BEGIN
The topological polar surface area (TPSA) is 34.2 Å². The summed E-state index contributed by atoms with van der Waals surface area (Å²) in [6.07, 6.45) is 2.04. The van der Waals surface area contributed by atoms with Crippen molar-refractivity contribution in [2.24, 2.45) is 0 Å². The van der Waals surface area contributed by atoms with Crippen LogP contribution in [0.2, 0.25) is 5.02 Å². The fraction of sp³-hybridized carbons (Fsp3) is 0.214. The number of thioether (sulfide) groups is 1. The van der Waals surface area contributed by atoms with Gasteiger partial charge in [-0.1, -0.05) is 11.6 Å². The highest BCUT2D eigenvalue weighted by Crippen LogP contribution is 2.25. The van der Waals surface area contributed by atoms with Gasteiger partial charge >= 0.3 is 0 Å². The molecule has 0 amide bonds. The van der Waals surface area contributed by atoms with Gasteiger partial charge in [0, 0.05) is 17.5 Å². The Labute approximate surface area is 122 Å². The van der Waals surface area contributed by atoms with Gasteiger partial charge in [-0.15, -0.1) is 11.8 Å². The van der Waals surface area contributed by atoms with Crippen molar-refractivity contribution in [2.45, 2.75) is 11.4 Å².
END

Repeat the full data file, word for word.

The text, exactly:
The topological polar surface area (TPSA) is 34.2 Å². The summed E-state index contributed by atoms with van der Waals surface area (Å²) in [6.07, 6.45) is 2.04. The van der Waals surface area contributed by atoms with Crippen molar-refractivity contribution in [2.24, 2.45) is 0 Å². The van der Waals surface area contributed by atoms with Crippen LogP contribution in [0.2, 0.25) is 5.02 Å². The fraction of sp³-hybridized carbons (Fsp3) is 0.214. The number of thioether (sulfide) groups is 1. The van der Waals surface area contributed by atoms with Gasteiger partial charge in [-0.1, -0.05) is 11.6 Å². The highest BCUT2D eigenvalue weighted by Crippen LogP contribution is 2.25. The van der Waals surface area contributed by atoms with Gasteiger partial charge >= 0.3 is 0 Å². The molecule has 0 amide bonds. The van der Waals surface area contributed by atoms with Gasteiger partial charge in [0, 0.05) is 17.5 Å². The Labute approximate surface area is 122 Å². The van der Waals surface area contributed by atoms with Gasteiger partial charge in [-0.15, -0.1) is 11.8 Å². The van der Waals surface area contributed by atoms with Crippen molar-refractivity contribution in [2.45, 2.75) is 11.4 Å².